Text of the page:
Credit conditions in the euro area are continuing to tighten, but at a slower rate, offering a tiny glimmer of hope for the region's debt-wracked economy, a key European Central Bank survey showed Wednesday.
In its latest quarterly Bank Lending Survey, which quizzed a sample of 135 banks in the euro area, the ECB said the proportion of banks expecting to tighten their loan criteria for businesses and households is declining.
The net percentage of banks reporting a tightening of lending standards declined to 7.0 percent in the first three months of this year from 13 percent in final quarter of 2012.
And that percentage is projected to remain stable at 7.0 percent in the second quarter of 2013, the survey showed.
The decline "reflected somewhat reduced contributions from banks' risk perceptions as well as from cost of funds and balance sheet constraints," the ECB found.
"This notwithstanding, borrowers' risk and macroeconomic uncertainty remain the main concerns of euro area banks in setting their lending policies," it added.
At the same time, the survey found that banks' access to retail and wholesale funding had improved in the first quarter of 2013 as the eurozone sovereign debt crisis abated, the ECB said.
On the demand side, overall demand for loans remained weak, but was expected to show small sights of improvement in the second quarter, the ECB said.
Among a wide range of emergency anti-crisis measures, the ECB has pumped unprecedented volumes of liquidity into the financial system to avert a dangerous credit crunch.
But banks have been slow to lend that money on to businesses, particularly in the countries hardest-hit by the crisis.
The ECB has repeatedly suggested that weak lending activity is primarily a result of low demand for loans.
Ernst & Young economist Marie Diron felt that it was "relatively good news that banks are tightening credit standards less than in previous quarters."
As such, the ECB survey "provides some relief in a week marked by disappointing data," she said.
"What the survey makes clear is that banks' own funding conditions are no longer a major concern. So the ECB's actions... have worked in this respect," the analyst said.
"But banks are still very risk averse and reluctant to use the liquidity provided by the ECB to provide loans to businesses and households," she cautioned.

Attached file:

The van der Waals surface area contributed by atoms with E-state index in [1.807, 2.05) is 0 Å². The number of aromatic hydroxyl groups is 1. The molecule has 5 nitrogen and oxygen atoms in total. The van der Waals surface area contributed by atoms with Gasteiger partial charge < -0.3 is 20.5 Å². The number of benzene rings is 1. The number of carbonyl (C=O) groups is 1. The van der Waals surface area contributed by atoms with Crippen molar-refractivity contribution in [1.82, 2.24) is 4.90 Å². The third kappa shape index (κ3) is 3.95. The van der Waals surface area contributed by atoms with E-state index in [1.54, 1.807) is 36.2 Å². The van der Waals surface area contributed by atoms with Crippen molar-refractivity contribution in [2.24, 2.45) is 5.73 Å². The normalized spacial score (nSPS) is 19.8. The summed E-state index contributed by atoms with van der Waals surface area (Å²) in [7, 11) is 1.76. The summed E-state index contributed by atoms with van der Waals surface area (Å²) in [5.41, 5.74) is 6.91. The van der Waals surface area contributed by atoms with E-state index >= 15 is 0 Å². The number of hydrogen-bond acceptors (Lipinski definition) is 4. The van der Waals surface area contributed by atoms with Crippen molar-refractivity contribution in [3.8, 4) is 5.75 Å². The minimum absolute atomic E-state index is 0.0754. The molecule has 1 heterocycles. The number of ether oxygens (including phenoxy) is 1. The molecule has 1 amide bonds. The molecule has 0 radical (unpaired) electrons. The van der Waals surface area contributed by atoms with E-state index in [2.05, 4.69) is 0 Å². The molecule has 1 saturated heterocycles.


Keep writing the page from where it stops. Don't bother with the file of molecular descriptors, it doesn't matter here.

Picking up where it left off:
UniCredit economist Loredana Federico said the survey "shows that banks are still tightening credit standards, although the pace of net tightening is slowing. This is good news as this suggests that the ongoing credit weakening should remain manageable."
Nevertheless, the data "continue to highlight that the uncertain macroeconomic environment holds back the improvement in lending standards, by affecting -- although in a more moderate way -- banks' risk perception and capital position," the analyst warned.
Commerzbank economist Michael Schubert said that from the ECB's point of view "the lack of lending to small and medium-sized companies (SMEs) in the periphery is a serious problem."
However, the ECB would probably see the survey results "as confirmation of its view that the central bank can do little to solve the problem," he said.
Natixis economist Johannes Gareis saw some "encouraging signs" in the survey, notably an improvement in funding conditions and continuing moderation in the impact of sovereign debt tensions.
Nevertheless, credit demand of corporate and household loans remained very weak "implying that the recent easing in financial tensions has still not reached the real economy," he said.
As a result, the ECB could cut interest rates at its policy meeting next week, especially given the gloomier outlook for the eurozone economy.
"The bank lending survey underlines this depressing picture," he said.
But as conventional monetary policy has its limits due to the fundamentally flawed transmission process of monetary policy, "it is possible that the ECB will present further unconventional measures targeted towards the improvement in financing conditions of small and medium-sized firms," he said.